As we fly by light plane an hour and a half north-east of South Sudan’s capital, Juba, near the Ethiopian border, the parched red earth below is dotted with bright green trees. Within weeks, the wet season rains will turn this ‘runway’ – or strip of bare earth that we land on – into a muddy quagmire, making access incredibly difficult.
Travelling by four-wheel drive to one of Save the Children’s treatment centres for malnourished young children, the canopies of a picturesque avenue of trees provides welcome relief from the hot day.
In the remote town of Akobo, many of the family compounds are neatly fenced with bamboo, enclosing clusters of mud huts or ‘tukuls’ with grass roofs. There is much construction underway – these dwellings require constant maintenance and this time of year, just before the rains arrive, is when huts are rebuilt to protect against the rains.
Life here is basic. There is little electricity, but some huts have small solar panels on their roofs to exploit the one resource that is here in abundance: sunshine. All seems calm and peaceful in the early afternoon, but this is a place full of suffering.
At Save the Children’s stabilisation centre, dozens of women in colourful dresses sit on woven bamboo mats and plastic chairs waiting to have their babies and children assessed or treated for malnutrition. Among them are at least two sets of twins.
Makwach*, with her hair cropped close, has sad eyes that crease into a small smile when I introduce myself. She has five children, including eight-month-old twin girls called Nyalith* and Nyandeng*, who she nurses in her lap as they fitfully doze. Both are being treated for severe malnutrition.
“When I was pregnant, there was not enough food. I tried to breastfeed but there was nothing,” she tells me through an interpreter. Her daughters have been in treatment for three weeks, eating a high nutrient peanut paste. They are gaining weight and their health is improving.
“For my other children, there is no food.”
Makwach says sometimes her family eats leaves to survive. She collects and sells firewood for a little money and, if they’re lucky, they catch fish in the river. Getting access to food has been a problem since the civil conflict escalated about four years ago.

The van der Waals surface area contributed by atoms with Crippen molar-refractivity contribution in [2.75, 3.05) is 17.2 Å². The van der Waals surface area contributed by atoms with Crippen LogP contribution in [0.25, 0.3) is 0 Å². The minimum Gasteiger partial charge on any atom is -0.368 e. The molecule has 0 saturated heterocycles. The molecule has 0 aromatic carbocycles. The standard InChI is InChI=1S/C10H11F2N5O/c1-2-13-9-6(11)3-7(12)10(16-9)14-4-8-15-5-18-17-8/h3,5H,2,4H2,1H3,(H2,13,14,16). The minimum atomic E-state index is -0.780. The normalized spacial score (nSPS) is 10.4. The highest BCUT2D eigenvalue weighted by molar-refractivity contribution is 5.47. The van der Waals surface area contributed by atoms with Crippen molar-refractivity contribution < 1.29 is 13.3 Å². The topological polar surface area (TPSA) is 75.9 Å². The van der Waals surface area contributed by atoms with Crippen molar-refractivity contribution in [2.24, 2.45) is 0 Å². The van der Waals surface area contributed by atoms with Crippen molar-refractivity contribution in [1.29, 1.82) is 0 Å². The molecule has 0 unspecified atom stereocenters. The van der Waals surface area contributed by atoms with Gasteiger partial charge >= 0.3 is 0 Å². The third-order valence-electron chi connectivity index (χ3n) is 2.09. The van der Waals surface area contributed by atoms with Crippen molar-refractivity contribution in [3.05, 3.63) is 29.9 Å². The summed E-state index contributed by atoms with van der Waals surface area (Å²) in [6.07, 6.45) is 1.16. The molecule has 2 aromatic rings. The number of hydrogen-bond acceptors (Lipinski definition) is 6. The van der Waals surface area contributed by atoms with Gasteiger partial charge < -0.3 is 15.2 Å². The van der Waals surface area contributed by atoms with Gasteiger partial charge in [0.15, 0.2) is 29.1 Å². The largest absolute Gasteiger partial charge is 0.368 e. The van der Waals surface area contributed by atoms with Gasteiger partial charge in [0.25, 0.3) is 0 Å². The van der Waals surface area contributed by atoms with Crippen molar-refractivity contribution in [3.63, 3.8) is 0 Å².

Image: Lily Partland / Save the Children
Unpredictable outbreaks of fighting in the region have made agricultural produce unreliable and one favoured method of warfare – cattle raiding – has left many without their only assets.
“Before, there were cattle and goats and we used to grow vegetables in a little garden," Makwach says. "Now there are no cattle and no goats – they were all taken.” Her garden was also flooded.
“My children are suffering. It is a very bad future, because there is nothing to feed them.”
Makwach tells me she is losing hope.
Nearby sits 19-year-old Nyaliak* with her only son, Chuol*. She was married at the age of 15 – not at all unusual in this region – but her husband left to fight with an armed group a few years ago and she hasn’t seen him since. She comes from a village in the region but fled – alone with her son – to the town of Waat because of fighting. She then fled to Akobo to stay with relatives and get help for her sick child. All up, she walked for three days to make it here to relative safety.
Her son was treated for pneumonia, and is now being treated for malaria. Chuol is also severely malnourished, and has lost the use of his legs. He’s very unwell.
“Two things are not making me happy. My husband is not here with me and my child is sick,” she says, her eyes downcast.
“When I arrived here, there was no food but yesterday, they gave out rations for displaced people.”
They were given sorghum, lentils and oil.
Under the system widely used to classify food insecurity, the region is just one step away from famine. Save the Children and other NGOs are doing all they can to prevent places like this from sliding into famine and to save the lives of children like Chuol, Nyalith and Nyandeng.
But nutrition workers here at Akobo are seeing this crisis escalate. Last month, 348 children were treated here for severe acute malnutrition, with 142 new cases recorded. The coming rains will bring with them the threat of waterborne diseases and other illnesses that may prove too much for the compromised immune systems of the weakest – the babies and children already suffering from illness and malnutrition.
Time is running out but with the world’s support, we can stop this famine in its tracks and save the lives of the most vulnerable.
Lily Partland is a Media Manager for Save the Children in Australia, and was deployed to South Sudan as part of our emergency response.
Banner image: Lily Partland / Save the Children
*Names have been changed to protect identities